Competitive Types of Orienteering

Orienteering may come as one of nine different types of competitive play, including classic, middle, relay, score, sprint, ultra-sprint, night, string, and precision. In classic orienteering, participants race between control points in a predetermined order. The winner completes this cross-country course in the shortest time, usually between 75 and 90 minutes. A middle-distance orienteering event emphasizes fine navigation rather than distance and usually takes about 30 minutes to complete. A relay race employs a pair of control points called "legs," and a single team member must run the course before completing their part of the race. The other team members must then complete their part of the race using the same navigation tactics and equipment as the first member.

In a score orienteering event, competitors encounter multiple control points within a set time limit. Controls may have different point values based on difficulty. The participant who completes the course with the most points wins the event. Sprint and ultrasprint races employ a very short time limit to complete the course. These events usually take place in city parks and other urban settings. Some orienteering events take place at night, which requires participants to use headlamps to follow reflective markers on control point flags. This helps them to complete the course with a heavy emphasis on navigation tactics. At string events, competitors follow a string around a short course and take note of things that they find along the way. Precision orienteering tests competitors based on their ability to precisely navigate through a terrain using special orienteering maps.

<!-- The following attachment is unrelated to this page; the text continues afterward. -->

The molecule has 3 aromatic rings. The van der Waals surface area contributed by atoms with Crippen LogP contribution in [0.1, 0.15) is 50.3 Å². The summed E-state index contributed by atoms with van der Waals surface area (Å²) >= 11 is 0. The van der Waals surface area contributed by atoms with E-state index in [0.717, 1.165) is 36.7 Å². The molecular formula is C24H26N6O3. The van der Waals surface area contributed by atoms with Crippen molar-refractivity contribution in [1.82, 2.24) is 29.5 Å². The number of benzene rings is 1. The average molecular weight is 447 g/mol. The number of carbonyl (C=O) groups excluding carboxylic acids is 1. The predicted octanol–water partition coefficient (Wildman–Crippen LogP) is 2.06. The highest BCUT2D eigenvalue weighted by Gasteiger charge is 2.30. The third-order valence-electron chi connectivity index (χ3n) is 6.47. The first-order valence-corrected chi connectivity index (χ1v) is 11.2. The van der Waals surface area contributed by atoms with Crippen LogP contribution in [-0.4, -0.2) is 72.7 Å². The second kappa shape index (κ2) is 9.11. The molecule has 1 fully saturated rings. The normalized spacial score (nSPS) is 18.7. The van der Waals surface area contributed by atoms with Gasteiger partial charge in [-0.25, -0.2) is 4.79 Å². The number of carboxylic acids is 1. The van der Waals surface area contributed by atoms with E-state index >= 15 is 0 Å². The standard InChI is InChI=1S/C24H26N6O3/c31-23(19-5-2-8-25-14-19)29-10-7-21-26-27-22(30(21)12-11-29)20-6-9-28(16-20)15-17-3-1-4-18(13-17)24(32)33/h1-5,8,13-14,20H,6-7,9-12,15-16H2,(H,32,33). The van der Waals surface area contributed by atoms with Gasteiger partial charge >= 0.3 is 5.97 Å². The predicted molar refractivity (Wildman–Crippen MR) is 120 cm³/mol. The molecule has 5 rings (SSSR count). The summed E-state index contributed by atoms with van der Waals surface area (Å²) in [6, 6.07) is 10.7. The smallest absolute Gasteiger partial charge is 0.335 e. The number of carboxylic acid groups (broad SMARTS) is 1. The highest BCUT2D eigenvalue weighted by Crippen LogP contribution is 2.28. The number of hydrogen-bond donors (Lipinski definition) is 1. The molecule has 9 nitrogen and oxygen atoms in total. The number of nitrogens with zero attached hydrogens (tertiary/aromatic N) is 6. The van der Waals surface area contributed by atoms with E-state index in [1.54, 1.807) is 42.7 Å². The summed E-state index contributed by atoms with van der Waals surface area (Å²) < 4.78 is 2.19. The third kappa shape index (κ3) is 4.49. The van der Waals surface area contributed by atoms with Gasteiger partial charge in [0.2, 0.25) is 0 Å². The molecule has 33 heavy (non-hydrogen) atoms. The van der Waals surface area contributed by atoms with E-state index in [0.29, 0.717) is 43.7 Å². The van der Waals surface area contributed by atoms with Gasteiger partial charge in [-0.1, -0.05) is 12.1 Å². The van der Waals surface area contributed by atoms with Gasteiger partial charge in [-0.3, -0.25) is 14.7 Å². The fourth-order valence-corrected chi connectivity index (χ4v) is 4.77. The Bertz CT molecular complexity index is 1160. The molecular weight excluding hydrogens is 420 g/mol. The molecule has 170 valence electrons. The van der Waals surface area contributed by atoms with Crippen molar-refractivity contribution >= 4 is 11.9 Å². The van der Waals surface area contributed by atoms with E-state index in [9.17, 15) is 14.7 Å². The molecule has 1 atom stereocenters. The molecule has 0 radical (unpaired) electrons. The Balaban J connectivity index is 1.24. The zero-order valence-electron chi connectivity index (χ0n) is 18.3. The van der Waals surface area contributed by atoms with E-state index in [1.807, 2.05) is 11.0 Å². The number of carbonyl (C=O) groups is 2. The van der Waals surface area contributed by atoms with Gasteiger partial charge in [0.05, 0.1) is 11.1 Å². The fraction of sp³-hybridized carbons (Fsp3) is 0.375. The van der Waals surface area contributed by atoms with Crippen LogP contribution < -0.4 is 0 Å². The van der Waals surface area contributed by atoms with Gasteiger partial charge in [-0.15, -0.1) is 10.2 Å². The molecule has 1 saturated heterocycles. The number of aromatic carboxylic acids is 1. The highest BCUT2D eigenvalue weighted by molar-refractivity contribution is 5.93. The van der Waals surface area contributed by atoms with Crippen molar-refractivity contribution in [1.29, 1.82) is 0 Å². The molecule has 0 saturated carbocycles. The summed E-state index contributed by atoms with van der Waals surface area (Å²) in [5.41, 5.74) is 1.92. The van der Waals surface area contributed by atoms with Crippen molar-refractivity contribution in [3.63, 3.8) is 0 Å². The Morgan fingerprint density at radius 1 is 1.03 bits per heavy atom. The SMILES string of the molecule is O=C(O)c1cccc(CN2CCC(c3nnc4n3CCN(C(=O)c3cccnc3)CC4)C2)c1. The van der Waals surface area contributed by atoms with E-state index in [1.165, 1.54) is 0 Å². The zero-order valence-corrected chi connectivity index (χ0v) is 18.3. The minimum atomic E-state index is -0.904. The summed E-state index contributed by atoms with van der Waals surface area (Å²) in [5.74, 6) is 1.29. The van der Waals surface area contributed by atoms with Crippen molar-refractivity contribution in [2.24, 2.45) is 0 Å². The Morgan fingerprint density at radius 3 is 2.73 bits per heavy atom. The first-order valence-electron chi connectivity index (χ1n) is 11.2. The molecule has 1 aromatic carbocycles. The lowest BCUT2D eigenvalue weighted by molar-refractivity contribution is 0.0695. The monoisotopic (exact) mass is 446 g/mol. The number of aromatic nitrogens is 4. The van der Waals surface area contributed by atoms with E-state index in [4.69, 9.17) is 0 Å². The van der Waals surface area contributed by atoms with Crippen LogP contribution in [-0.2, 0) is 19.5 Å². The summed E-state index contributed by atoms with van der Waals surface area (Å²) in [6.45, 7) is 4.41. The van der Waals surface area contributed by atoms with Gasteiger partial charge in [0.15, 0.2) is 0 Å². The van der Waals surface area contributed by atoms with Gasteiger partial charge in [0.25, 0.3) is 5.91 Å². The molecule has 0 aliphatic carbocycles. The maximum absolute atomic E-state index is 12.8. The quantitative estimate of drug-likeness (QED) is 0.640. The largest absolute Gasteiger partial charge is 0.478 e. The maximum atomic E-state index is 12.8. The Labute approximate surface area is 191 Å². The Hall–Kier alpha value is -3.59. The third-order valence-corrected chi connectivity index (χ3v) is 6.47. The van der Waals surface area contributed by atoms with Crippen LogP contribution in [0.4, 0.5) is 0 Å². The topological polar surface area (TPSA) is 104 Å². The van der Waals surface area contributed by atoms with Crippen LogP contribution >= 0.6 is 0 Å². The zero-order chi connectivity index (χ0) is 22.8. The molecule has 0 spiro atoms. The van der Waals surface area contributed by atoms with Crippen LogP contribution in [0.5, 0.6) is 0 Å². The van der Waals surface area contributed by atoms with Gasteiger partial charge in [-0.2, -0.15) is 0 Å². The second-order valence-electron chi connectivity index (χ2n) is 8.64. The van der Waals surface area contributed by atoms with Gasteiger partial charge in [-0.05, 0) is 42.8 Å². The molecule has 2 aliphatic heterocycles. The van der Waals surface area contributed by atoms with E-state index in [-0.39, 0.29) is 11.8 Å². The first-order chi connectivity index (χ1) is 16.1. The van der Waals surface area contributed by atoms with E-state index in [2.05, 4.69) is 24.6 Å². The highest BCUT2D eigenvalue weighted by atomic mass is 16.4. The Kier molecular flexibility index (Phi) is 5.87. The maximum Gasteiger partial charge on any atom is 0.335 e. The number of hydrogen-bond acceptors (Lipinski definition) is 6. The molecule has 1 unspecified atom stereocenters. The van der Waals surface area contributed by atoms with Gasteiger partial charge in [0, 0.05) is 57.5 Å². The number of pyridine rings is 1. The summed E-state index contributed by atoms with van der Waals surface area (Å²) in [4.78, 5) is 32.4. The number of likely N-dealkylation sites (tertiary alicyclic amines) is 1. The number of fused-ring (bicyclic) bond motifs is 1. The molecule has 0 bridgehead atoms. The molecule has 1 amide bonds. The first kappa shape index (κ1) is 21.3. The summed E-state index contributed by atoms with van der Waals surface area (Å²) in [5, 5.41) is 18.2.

• Types of Orienteering Events: The Quantico Orienteering Club briefly explains the different types of orienteering events, including cross-country, score, line, route, relay, night, sprint, bike, and canoe orienteering.
  • Varieties of Orienteering: The Vulcan Orienteering Club explains the variations of orienteering found at many events.
  • Competition Types: Read an overview of different types of orienteering competitions on this page.
  • Your First Orienteering Event: This page has a novice guide to orienteering events, including the different variations.
  • What Is Orienteering? Find a comprehensive guide to orienteering, including rules, equipment, and types, here.
Helen Bush
Helen Bush is a self employed fitness writer who works with many health and fitness blogs. At a young age she discovered her passion for fitness and encouraging others. Helen enjoys being active and loves working out. In her middle and high school years she played an active part in her school basketball teams. Now she loves to study and participate in dance to help her stay active and fit. Her main goal is to help motivate others and push them to reach their fitness goals.